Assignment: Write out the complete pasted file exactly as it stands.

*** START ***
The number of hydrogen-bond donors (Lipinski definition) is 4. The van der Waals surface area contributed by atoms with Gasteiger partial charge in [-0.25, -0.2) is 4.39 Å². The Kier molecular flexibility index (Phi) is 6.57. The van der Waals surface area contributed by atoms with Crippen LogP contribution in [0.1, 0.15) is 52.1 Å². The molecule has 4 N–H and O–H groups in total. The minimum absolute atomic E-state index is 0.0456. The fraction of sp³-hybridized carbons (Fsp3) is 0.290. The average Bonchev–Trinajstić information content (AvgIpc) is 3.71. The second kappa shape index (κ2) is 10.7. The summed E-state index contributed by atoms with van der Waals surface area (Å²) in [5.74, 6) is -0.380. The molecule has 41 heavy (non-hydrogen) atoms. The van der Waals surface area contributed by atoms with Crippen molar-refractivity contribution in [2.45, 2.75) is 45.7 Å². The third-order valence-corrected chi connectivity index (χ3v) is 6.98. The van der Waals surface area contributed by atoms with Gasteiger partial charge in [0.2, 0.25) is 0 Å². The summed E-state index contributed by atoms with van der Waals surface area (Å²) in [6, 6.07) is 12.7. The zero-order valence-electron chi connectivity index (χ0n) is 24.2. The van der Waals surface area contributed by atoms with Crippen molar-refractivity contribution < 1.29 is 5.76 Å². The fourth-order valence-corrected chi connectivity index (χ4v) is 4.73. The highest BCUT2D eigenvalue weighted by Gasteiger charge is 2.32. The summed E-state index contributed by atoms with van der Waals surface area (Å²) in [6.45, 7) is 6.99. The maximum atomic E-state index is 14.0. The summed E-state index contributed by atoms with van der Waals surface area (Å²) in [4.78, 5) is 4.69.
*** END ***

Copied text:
The number of hydrogen-bond donors (Lipinski definition) is 4. The van der Waals surface area contributed by atoms with Gasteiger partial charge in [-0.25, -0.2) is 4.39 Å². The Kier molecular flexibility index (Phi) is 6.57. The van der Waals surface area contributed by atoms with Crippen LogP contribution in [0.1, 0.15) is 52.1 Å². The molecule has 4 N–H and O–H groups in total. The minimum absolute atomic E-state index is 0.0456. The fraction of sp³-hybridized carbons (Fsp3) is 0.290. The average Bonchev–Trinajstić information content (AvgIpc) is 3.71. The second kappa shape index (κ2) is 10.7. The summed E-state index contributed by atoms with van der Waals surface area (Å²) in [5.74, 6) is -0.380. The molecule has 41 heavy (non-hydrogen) atoms. The van der Waals surface area contributed by atoms with Crippen molar-refractivity contribution in [2.45, 2.75) is 45.7 Å². The third-order valence-corrected chi connectivity index (χ3v) is 6.98. The van der Waals surface area contributed by atoms with Gasteiger partial charge in [0.2, 0.25) is 0 Å². The summed E-state index contributed by atoms with van der Waals surface area (Å²) in [6, 6.07) is 12.7. The zero-order valence-electron chi connectivity index (χ0n) is 24.2. The van der Waals surface area contributed by atoms with Crippen molar-refractivity contribution < 1.29 is 5.76 Å². The fourth-order valence-corrected chi connectivity index (χ4v) is 4.73. The highest BCUT2D eigenvalue weighted by Gasteiger charge is 2.32. The summed E-state index contributed by atoms with van der Waals surface area (Å²) in [6.45, 7) is 6.99. The maximum atomic E-state index is 14.0. The summed E-state index contributed by atoms with van der Waals surface area (Å²) in [4.78, 5) is 4.69.